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The inspiration of a 30 metre cubed steel box


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The inspiration of a 30 metre cubed steel box

The container has had a makeover.

Having finished its life of transporting cargo across the world’s oceans, second-hand shipping containers have always been seen as offering the potential for reuse. But traditionally their role has always been at the lower end of the market, as cheap, temporary homes for refugees or movable accommodation for frontline soldiers.

Anatoly Mezhov and Irene Polo saw a more glamourous future for the -let’s face it, architecturally unimaginative, steel boxes. And the pair, who hail from Kazakstan and Ukraine respectively teamed up in Australia to make it happen.

Their company, Contained, was founded in 2012. They started with the creation of a pop up restaurant in Fremantle, Western Australia, which later on was incorporated in a foodie and incubation hub, The Mantle, based inside a historic warehouse.

But their most innovative project is a luxury pop up hotel contained within a container, in St Kilda, Melbourne, Australia.

Contained: The inspiration of a 30 metre cubed steel box

“What started off as conversions for restaurants and bars to activate underutilized and beautiful spaces evolved into creating bespoke rooms for short term accommodation,” Anatoly Mezhov says.

The base of the pop up hotel is simple – the structure of a 20-foot container.

So what makes it luxury?

Actually, the industrial container has been totally modified and it includes a windowed bedroom, a kitchenette, and a bathroom, with stylish elements of interior design.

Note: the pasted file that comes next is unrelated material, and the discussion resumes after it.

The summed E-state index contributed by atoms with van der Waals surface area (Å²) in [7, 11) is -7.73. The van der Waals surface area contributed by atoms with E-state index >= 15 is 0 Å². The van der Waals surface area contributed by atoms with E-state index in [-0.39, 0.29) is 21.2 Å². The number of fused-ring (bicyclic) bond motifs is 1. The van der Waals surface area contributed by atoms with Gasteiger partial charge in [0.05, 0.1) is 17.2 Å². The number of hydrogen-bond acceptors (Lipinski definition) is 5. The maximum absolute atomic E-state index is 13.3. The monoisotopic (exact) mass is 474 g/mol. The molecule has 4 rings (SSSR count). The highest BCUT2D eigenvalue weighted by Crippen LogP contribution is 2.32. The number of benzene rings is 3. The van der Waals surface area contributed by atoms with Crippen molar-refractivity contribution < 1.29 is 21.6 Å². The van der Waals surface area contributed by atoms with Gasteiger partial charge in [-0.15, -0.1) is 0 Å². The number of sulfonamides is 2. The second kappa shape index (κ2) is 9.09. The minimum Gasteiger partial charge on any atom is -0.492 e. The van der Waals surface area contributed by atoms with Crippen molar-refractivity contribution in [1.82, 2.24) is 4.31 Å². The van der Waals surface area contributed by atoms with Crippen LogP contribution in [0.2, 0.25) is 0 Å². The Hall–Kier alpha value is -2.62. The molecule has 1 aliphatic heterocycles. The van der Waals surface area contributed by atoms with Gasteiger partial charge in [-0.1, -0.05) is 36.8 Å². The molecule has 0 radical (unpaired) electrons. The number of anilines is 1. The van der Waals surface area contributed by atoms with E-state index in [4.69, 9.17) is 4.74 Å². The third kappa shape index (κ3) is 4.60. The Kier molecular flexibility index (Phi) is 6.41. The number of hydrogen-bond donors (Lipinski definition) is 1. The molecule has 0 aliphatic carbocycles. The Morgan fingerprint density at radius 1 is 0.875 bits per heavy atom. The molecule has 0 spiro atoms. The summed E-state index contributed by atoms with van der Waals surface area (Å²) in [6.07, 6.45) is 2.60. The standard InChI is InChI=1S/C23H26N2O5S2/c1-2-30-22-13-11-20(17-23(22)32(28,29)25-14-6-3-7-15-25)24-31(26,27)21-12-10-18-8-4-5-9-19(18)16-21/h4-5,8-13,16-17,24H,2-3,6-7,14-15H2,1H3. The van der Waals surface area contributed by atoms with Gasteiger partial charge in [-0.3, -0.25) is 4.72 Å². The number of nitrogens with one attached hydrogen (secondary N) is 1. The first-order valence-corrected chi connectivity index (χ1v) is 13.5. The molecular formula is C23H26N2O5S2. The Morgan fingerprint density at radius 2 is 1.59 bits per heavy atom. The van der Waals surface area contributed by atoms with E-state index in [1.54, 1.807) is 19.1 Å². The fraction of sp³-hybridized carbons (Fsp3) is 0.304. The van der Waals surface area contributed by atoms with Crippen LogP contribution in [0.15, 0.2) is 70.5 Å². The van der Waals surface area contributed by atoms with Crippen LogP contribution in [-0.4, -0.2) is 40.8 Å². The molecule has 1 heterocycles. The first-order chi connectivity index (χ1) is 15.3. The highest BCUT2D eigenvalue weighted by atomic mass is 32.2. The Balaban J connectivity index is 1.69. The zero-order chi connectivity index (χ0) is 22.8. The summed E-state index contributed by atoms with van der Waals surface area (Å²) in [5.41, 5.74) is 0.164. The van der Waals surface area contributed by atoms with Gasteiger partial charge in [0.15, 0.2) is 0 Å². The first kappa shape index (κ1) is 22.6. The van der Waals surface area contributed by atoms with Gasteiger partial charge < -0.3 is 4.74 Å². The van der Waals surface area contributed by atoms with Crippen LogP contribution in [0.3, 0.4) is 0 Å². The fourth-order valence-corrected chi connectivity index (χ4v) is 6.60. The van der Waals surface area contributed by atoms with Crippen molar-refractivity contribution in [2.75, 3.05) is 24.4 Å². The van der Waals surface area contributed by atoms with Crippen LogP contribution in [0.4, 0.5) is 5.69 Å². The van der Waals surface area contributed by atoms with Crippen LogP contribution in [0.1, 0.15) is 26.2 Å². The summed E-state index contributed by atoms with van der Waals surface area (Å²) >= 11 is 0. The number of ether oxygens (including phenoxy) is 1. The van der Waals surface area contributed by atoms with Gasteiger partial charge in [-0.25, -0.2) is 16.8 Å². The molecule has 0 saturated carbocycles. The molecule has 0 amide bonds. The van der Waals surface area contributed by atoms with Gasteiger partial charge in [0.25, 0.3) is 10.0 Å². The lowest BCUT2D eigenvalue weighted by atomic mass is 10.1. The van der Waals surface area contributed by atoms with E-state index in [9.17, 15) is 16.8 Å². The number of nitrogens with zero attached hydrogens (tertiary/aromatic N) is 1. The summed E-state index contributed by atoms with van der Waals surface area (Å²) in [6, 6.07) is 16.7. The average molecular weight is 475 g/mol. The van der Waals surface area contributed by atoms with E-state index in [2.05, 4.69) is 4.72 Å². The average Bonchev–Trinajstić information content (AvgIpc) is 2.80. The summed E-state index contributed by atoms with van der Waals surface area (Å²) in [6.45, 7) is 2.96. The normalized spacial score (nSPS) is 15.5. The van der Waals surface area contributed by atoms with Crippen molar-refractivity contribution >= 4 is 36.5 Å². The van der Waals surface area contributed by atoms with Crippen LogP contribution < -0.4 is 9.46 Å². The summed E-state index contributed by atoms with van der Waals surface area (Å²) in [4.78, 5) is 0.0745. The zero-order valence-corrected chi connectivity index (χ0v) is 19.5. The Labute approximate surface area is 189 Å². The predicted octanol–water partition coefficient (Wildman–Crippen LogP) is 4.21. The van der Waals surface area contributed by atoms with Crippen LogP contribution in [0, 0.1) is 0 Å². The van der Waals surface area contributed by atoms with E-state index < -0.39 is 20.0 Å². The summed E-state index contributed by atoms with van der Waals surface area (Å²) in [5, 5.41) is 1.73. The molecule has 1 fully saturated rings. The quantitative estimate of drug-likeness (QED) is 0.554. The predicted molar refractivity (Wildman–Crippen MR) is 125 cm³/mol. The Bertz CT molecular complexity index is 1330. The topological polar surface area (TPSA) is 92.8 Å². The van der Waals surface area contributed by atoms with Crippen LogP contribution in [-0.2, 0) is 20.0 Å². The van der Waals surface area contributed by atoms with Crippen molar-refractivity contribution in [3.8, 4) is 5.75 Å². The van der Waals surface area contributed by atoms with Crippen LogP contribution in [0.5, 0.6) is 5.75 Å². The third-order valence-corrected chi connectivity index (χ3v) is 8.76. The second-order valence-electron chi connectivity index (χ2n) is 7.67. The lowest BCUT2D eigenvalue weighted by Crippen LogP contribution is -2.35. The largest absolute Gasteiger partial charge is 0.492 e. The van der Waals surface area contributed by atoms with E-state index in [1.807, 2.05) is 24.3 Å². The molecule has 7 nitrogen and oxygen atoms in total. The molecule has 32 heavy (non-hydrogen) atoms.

We are “currently working on several projects incorporating Contained structures as hospitality and accommodation retreat with a focus on sustainability, eco luxury and some self-sustaining farming elements in urban and regional contexts in Melbourne and Sydney,” says Mezhov.

When we speak about pop-up places, we usually think of a temporary space. However, in the case of the hotel created by Contained, the pop-up element means you can choose to travel with the hotel, since it can be set down anywhere.

“With Contained you have the flexibility to pick up the structure, relocate it, bring it back or replace it with another structure or more of a brick and mortar building or fit out,” Mezhov says.

“We are not a builder or supplier of container houses, retail, office or hotel rooms. Luxury in a container is just using beautiful finishes and working with local craftspeople, incorporating soulful elements in the fit out. We don’t hide the fact that it is an industrial structure but rather incorporate and celebrate structural steel components in the design and compliment with softer and bespoke finishes,” he adds.

“We design every little detail and work with local craftspeople from painters, furniture makers and other hand made elements to give the space a sense of boutique, luxury, and soul,” he adds.

However, there are certain elements of design that Irene and Anatoly have to keep in mind when converting a container into a luxurious living space.

As Anatoly declares, these are “functionality, clever conversion, the right colors, flow and openings to make it larger than just the original box.”
The pop up hotel has an all-seasons potential since the containers are fully insulated and have a split air conditioning for heating and cooling.

But in the end, why would somebody choose to live or to set his business in a container?

Because “it is sustainable, flexible, low risk and liberating,” Mezhov concludes.

By Lorelei Mihala

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